Apple has several sizes and shapes in their line of computers and iPods, but only one size and shape to their phone. Sure, you can get 3G or 3GS with a variety of storage onboard, but the device itself comes with the same processor, same graphics, same screen size, same camera, same ins and outs.
This same-ness has eased developer adoption to be sure. Having a single device to design for means there’s one stream of code, with some tinkering for backward compatibility. It’s also great for the accessory folks. A single physical shape means more consumers available per accessory.
There might be a problem with such a robust device running the iPhone OS. Folks who’ve purchased an iPad might not need the next iPhone. The iPad runs almost all the apps that the iPhone runs, and with the larger screen the apps are often far better. Owning an iPad means that users, like myself, could actually get by with a cheaper, run-of-the-mill mobile phone.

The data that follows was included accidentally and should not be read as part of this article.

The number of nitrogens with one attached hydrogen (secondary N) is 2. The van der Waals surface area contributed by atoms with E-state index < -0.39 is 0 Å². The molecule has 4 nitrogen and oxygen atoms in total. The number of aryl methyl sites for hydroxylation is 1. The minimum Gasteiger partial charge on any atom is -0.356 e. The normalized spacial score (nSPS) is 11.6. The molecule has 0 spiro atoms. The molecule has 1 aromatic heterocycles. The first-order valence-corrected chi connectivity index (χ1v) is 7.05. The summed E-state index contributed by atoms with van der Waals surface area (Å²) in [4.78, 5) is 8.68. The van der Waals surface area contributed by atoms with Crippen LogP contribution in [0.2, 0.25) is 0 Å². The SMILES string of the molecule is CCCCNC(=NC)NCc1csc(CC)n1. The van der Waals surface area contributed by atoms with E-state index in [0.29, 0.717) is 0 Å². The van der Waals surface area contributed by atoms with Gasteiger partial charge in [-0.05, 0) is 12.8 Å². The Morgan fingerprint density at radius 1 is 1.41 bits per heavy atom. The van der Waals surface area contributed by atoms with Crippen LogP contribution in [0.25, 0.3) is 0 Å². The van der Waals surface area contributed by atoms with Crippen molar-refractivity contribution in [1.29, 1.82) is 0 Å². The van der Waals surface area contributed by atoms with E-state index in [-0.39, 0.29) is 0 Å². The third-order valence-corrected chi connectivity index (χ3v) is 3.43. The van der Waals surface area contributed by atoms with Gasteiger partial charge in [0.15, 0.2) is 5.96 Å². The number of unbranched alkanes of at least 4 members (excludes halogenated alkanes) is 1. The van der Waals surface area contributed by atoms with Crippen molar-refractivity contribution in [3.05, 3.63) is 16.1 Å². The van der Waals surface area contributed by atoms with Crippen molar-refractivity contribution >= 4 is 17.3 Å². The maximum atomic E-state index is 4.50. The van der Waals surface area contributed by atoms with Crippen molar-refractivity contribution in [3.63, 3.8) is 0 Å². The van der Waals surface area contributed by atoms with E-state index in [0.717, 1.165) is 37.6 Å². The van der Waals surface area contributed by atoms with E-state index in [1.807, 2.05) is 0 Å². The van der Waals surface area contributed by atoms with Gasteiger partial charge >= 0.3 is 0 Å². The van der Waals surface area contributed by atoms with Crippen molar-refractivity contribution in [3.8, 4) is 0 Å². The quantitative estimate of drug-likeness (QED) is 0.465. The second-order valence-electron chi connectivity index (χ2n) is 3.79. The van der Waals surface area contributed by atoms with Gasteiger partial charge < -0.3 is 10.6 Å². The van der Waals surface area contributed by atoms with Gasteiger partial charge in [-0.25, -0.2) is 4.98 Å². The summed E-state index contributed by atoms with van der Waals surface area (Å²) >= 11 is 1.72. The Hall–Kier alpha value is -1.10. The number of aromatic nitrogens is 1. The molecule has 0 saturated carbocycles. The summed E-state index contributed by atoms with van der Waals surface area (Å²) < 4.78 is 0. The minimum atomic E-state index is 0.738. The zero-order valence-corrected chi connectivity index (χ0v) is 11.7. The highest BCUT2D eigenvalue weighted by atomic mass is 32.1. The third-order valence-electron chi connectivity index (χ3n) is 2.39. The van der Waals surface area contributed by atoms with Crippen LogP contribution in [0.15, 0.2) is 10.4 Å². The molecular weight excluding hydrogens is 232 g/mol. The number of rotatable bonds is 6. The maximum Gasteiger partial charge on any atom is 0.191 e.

iPad owners might be considering this alternative now that they can do almost anything they loved doing on their iPhone with their iPad. And anything that the iPad cannot do conveniently, like using a Google Map on the go, a cheap, non-iPhone might be capable of.
Enter the iPhone nano, or at least in my mind it should enter. This smaller, cheaper, slightly less functional device would slide nicely into a category designed for the 2 million iPad owners. It would come with a cheaper data plan and far fewer apps. Maybe it would only have Apple apps available initially, like the original iPhone when it first came out. It wouldn’t have any wifi, have just enough touch screen to support SMS, Google Maps, and making a phone call. The email could be dropped, no calendar, barely a clock to speak of and just a hint of iPod music (lest we forget to dance with them that brought us).
Without this device, or something like it, Apple and AT&T run the risk of losing iPad owners to rival device makers and phone networks. Could this be, after a long winning streak, the first mistake Apple makes?
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